HiveMQ Community Edition in a test container

Written by Yannick Weber

Category: HiveMQ Testing HiveMQ MQTT Client MQTT Client

Published: March 17, 2020


Testing your MQTT client application with a HiveMQ Community Edition test container

Testing your MQTT client application is not a simple task, since you have to have a running MQTT broker in your testing environment. Sharing your broker deployment between multiple tests can lead to unwanted interferences, unexpected behaviour and flaky tests. The solution is to start a containerized HiveMQ broker that you use exclusively for each test and destroy afterwards. This blog post shows you how to do this automatically in JUnit 4 and JUnit 5 with the help of the Testcontainers Project.

JUnit 4

First, add the following dependencies to your classpath:

Next, add this class that extends the JUnit 4 TestWatcher to your testing environment:

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public class HiveMQTestContainerRule extends TestWatcher {

    private static final @NotNull String HIVEMQ_CE_IMAGE = "hivemq/hivemq-ce";
    private static final @NotNull String HIVEMQ_CE_VERSION = "latest";
    public static final int MQTT_PORT = 1883;

    private final @NotNull GenericContainer container;

    public HiveMQTestContainerRule() {
        container = new GenericContainer(HIVEMQ_CE_IMAGE + ":" + HIVEMQ_CE_VERSION);
        container.withExposedPorts(MQTT_PORT);

        final LogMessageWaitStrategy waitStrategy = new LogMessageWaitStrategy();
        waitStrategy.withRegEx(".*Started HiveMQ in.*");
        container.waitingFor(waitStrategy);
    }

    @Override
    protected void starting(final @NotNull Description description) {
        container.start();
    }

    @Override
    protected void finished(final @NotNull Description description) {
        container.stop();
    }

    public int getMqttPort() {
        return container.getMappedPort(MQTT_PORT);
    }
}

You can use the @Rule annotation to add the HiveMQTestContainerRule to every JUnit 4 test class that you want. The MQTT port can be retrieved with the getMqttPort method.

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public class MqttClientTestWithContainerRule {

    @Rule
    final public @NotNull HiveMQTestContainerRule rule = new HiveMQTestContainerRule();

    @Test
    public void test_mqtt() {
        final Mqtt5BlockingClient client = Mqtt5Client.builder()
                .serverPort(rule.getMqttPort())
                .buildBlocking();

        client.connect();
        client.disconnect();
    }
}

JUnit 5

First, add the following dependencies to your classpath:

Next, add this class that implements the JUnit5 BeforeEachCallback and AfterEachCallback to your testing environment:

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public class HiveMQTestContainerExtension implements BeforeEachCallback, AfterEachCallback {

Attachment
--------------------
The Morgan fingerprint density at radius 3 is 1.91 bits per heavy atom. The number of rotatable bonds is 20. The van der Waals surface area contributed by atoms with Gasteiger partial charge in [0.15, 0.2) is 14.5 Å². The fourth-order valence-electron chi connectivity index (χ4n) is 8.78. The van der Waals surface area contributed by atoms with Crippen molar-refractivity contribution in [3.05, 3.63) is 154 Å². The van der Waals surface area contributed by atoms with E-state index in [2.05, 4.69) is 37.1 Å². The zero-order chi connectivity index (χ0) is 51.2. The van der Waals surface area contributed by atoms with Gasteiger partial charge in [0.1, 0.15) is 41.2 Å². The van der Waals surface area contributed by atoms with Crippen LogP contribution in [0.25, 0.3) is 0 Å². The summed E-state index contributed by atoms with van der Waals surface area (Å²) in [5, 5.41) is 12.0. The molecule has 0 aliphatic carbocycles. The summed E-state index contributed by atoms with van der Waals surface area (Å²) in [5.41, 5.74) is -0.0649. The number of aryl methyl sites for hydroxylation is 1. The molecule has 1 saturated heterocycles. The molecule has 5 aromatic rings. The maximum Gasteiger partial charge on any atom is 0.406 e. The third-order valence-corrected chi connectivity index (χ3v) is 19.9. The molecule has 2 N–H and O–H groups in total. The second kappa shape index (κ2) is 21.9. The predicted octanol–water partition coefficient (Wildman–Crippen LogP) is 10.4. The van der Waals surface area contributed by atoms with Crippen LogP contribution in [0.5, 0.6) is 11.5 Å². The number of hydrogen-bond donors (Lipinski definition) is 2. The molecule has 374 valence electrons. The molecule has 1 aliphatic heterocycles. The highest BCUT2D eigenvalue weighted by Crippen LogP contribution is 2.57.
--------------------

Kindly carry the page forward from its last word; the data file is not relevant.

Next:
private static final @NotNull String HIVEMQ_CE_IMAGE = "hivemq/hivemq-ce";
    private static final @NotNull String HIVEMQ_CE_VERSION = "latest";
    public static final int MQTT_PORT = 1883;

    private final @NotNull GenericContainer container;

    public HiveMQTestContainerExtension() {
        container = new GenericContainer(HIVEMQ_CE_IMAGE + ":" + HIVEMQ_CE_VERSION);
        container.withExposedPorts(MQTT_PORT);

        final LogMessageWaitStrategy waitStrategy = new LogMessageWaitStrategy();
        waitStrategy.withRegEx(".*Started HiveMQ in.*");
        container.waitingFor(waitStrategy);
    }

    @Override
    public void beforeEach(final @NotNull ExtensionContext context) throws Exception {
        container.start();
    }

    @Override
    public void afterEach(final @NotNull ExtensionContext context) throws Exception {
        container.stop();
    }

    public int getMqttPort() {
        return container.getMappedPort(MQTT_PORT);
    }
}

You can use the @RegisterExtension annotation to add the HiveMQTestContainerExtension to every JUnit 5 test class as desired. The MQTT port can be retrieved with the getMqttPort method.

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public class MqttClientTestWithContainerExtension {

    @RegisterExtension
    public final @NotNull HiveMQTestContainerExtension extension = new HiveMQTestContainerExtension();

    @Test
    void test_mqtt() {
        final Mqtt5BlockingClient client = Mqtt5Client.builder()
                .serverPort(extension.getMqttPort())
                .buildBlocking();

        client.connect();
        client.disconnect();
    }
}

Conclusion

These methods make it very easy to automate the process of starting a fresh MQTT broker. The development and testing process for your client applications becomes more robust when you use use a containerized, isolated, and exclusive broker for every test. You can find the code for the JUnit 4 and JUnit5 example over at GitHub.

About Yannick Weber

Yannick is a software developer at HiveMQ. He mainly works on expanding the HiveMQ Extension System.
Contact Yannick

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